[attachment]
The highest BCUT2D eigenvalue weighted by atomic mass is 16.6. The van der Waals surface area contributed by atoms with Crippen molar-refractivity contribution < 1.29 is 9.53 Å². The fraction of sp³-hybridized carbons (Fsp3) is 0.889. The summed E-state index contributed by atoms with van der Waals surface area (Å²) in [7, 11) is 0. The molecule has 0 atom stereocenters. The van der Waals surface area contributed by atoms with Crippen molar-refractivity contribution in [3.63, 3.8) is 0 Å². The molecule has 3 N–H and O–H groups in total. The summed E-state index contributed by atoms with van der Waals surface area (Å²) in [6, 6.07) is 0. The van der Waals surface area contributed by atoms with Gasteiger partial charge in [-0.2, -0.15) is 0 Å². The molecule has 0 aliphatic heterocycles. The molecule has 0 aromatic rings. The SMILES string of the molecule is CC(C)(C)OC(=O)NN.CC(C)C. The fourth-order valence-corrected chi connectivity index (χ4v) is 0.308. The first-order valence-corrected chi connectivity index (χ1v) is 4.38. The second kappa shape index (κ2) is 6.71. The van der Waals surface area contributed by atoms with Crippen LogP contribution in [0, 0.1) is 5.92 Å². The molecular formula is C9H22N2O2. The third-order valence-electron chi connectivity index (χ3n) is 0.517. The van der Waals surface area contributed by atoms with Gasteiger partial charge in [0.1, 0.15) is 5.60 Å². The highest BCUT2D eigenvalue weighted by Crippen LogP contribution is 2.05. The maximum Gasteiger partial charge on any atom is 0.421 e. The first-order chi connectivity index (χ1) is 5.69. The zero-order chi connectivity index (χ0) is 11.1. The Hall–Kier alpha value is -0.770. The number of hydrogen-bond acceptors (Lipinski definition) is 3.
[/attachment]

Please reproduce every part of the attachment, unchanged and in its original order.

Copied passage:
The highest BCUT2D eigenvalue weighted by atomic mass is 16.6. The van der Waals surface area contributed by atoms with Crippen molar-refractivity contribution < 1.29 is 9.53 Å². The fraction of sp³-hybridized carbons (Fsp3) is 0.889. The summed E-state index contributed by atoms with van der Waals surface area (Å²) in [7, 11) is 0. The molecule has 0 atom stereocenters. The van der Waals surface area contributed by atoms with Crippen molar-refractivity contribution in [3.63, 3.8) is 0 Å². The molecule has 3 N–H and O–H groups in total. The summed E-state index contributed by atoms with van der Waals surface area (Å²) in [6, 6.07) is 0. The van der Waals surface area contributed by atoms with Gasteiger partial charge in [-0.2, -0.15) is 0 Å². The molecule has 0 aliphatic heterocycles. The molecule has 0 aromatic rings. The SMILES string of the molecule is CC(C)(C)OC(=O)NN.CC(C)C. The fourth-order valence-corrected chi connectivity index (χ4v) is 0.308. The first-order valence-corrected chi connectivity index (χ1v) is 4.38. The second kappa shape index (κ2) is 6.71. The van der Waals surface area contributed by atoms with Crippen LogP contribution in [0, 0.1) is 5.92 Å². The molecular formula is C9H22N2O2. The third-order valence-electron chi connectivity index (χ3n) is 0.517. The van der Waals surface area contributed by atoms with Gasteiger partial charge in [0.1, 0.15) is 5.60 Å². The highest BCUT2D eigenvalue weighted by Crippen LogP contribution is 2.05. The maximum Gasteiger partial charge on any atom is 0.421 e. The first-order chi connectivity index (χ1) is 5.69. The zero-order chi connectivity index (χ0) is 11.1. The Hall–Kier alpha value is -0.770. The number of hydrogen-bond acceptors (Lipinski definition) is 3.